Archive for the ‘Guest Posts’ Category

Continuing and sometimes deteriorating nature of the delays at Lockheed-Martin’s F-35 production facility

Winslow Wheeler. Straus Military Reform Project, 24 February 2010.

Under the Freedom of Information Act, the Straus Military Reform Project has obtained almost two years of monthly reports from the Defense Contract Management Agency on Lockheed-Martin’s production of the F-35 “Joint Strike Fighter.” The most recent of those reports show deterioration from previous reports in several respects.

The Defense Contract Management Agency’s (DCMA) most recent reports cover the months July through November, 2009. These will soon be available at the Straus Military Reform Project website.

Major elements of the July through November reports can be summarized as follows:

The F-35 assembly line at Forth worth is being cannibalized for parts to support flight testing. This may be the first time an assembly line has been cannibalized for parts for such a tiny number of flight test aircraft as Lockheed-Martin has been able to get into the air. See summary of August report below.

Continuing and sometimes deteriorating nature of the delays at Lockheed-Martin’s (L-M) Fort Worth plant refutes the L-M contention that things are getting better and that the F-35 program learned from the past and with new design techniques is avoiding the kinds of problems experienced by “legacy” aircraft programs.

The cause, nature and implications of the “stand down” mentioned in the November report could well be important, but details are redacted in the DCMA reports and the press is yet to uncover the nature of the “stand down.” It is a matter looking for an explanation.

Some details from the reports follow:

July Report: Page 4 talks about a new DCMA estimate to complete System Design and Development, but the numbers are redacted. DCMA calls the L-M estimate “inadequate.” This DCMA estimate is before the Pentagon’s second independent Joint Estimating Team (JET II) estimate was finished and available, and is presumably independent. Most importantly, it clearly was available for SecDef Gates Forth Worth visit in August. Was it briefed to him? If so, why was Gates so positive about the program at that visit; if it was not, is that an example of why the F-35 program manager, General Heinz, was fired: i.e. that troubling information was not getting to Gates on this high visibility program.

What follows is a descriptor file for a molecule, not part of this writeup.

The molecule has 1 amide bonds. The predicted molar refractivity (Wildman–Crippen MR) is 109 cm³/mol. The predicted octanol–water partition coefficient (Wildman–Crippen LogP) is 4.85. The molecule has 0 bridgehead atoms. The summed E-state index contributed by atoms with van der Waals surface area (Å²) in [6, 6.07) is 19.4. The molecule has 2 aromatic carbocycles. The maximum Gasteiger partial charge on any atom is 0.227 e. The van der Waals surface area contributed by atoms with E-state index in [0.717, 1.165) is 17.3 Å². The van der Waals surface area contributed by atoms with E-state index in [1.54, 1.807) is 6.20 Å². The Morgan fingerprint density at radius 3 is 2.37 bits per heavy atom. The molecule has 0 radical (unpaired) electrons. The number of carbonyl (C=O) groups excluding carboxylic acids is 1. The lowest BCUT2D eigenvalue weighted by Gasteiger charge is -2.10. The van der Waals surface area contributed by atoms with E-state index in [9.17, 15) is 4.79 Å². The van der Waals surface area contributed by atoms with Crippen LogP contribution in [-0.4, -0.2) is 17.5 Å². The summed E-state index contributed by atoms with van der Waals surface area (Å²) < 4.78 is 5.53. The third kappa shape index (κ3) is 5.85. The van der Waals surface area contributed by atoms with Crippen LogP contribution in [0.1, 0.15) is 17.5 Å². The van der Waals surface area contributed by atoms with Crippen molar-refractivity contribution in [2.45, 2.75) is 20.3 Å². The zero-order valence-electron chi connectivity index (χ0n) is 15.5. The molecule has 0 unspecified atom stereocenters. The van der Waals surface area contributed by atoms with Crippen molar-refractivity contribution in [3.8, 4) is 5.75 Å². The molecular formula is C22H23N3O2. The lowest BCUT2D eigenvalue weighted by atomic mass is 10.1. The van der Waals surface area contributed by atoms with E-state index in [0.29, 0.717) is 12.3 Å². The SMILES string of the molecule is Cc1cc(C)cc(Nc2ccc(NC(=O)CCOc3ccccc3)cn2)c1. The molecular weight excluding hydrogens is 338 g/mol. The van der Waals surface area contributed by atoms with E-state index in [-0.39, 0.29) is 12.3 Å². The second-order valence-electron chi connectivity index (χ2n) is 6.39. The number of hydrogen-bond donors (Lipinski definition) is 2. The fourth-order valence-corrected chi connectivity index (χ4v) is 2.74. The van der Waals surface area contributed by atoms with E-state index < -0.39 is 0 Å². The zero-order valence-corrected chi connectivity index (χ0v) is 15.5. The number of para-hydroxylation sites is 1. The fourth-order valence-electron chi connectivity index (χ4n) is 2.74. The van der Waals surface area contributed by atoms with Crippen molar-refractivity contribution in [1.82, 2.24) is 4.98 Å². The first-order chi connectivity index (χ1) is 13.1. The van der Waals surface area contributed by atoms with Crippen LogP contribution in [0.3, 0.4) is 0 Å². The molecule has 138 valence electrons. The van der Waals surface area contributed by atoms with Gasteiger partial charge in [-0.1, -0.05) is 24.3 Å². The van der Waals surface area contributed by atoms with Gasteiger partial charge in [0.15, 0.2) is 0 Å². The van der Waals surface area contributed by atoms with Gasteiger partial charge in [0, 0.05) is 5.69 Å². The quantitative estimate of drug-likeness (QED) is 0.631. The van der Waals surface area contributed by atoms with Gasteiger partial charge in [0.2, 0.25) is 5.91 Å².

Page 4 also mentions without further discussion a “BF-4 STOVL Upper Lift Fan Door incident.” The context is the rising costs of the overall system, but there are no details. Given that the Short Take Off and Vertical Landing (STOVL) F-35B is on a short schedule to deployment, is this a problem that will further complicate the schedule for the F-35B?

Page 4 identifies a “Corrective Action Plan” to address “EVMS,” “Earned Value Management system” or the system that LM uses to measure and report execution of the program and its budget. I understand it to be the core method DOD uses to monitor and manage the program. Results of the plan are due to DCMA in August. (The October Report states that the plan was submitted, but no specifics are reported. It is only stated that “a more focused Review will occur in three to five months by the DCMA….” [Page 4 of October Report.]). There has been some reporting on the failure to meet EVMS criteria in the press. The threat to L-M is that it will have to maintain its “certification” to perform EVMS calculations—if it is lost, L-M could end up not legally eligible to be a contractor to the federal government.

August Report: L-M is cannibalizing the production line to provide spare parts for the flight test program (pp. 3 & 4). These cannibalizations are “causing significant workload to supply chain personnel and are disrupting the production line.” There is no further discussion or explanation. This may be the first time a development aircraft’s production line was cannibalized for spares.

September Report: “Execution of the Flight Test Schedule continues to be a significant Program concern.” (Page 3.)

“The volume of major CR’s [Change Requests] is projected to continue.” “…the number of major changes has exceeded projections. Additionally, the impact of timing these changes and the disruption to the floor were not anticipated.” (Page 3.) This would seem to be exactly the kind of thing that L-M promised would not happen: i.e. that they had learned from previous programs and with the benefits of advanced computer design, the F-35 would not have the kinds of design disruptions so common with “legacy” aircraft.

Page 4 addresses another delay issue: ”Wing-at-Mate” problems. These, I understand, have to do with the decision to mate the wing to the fuselage before the wing is “stuffed”. The plan was to mate the completed wing to the fuselage. But, because of delays, L-M decided to add wing components after mating, which – being inefficient — slows things down more.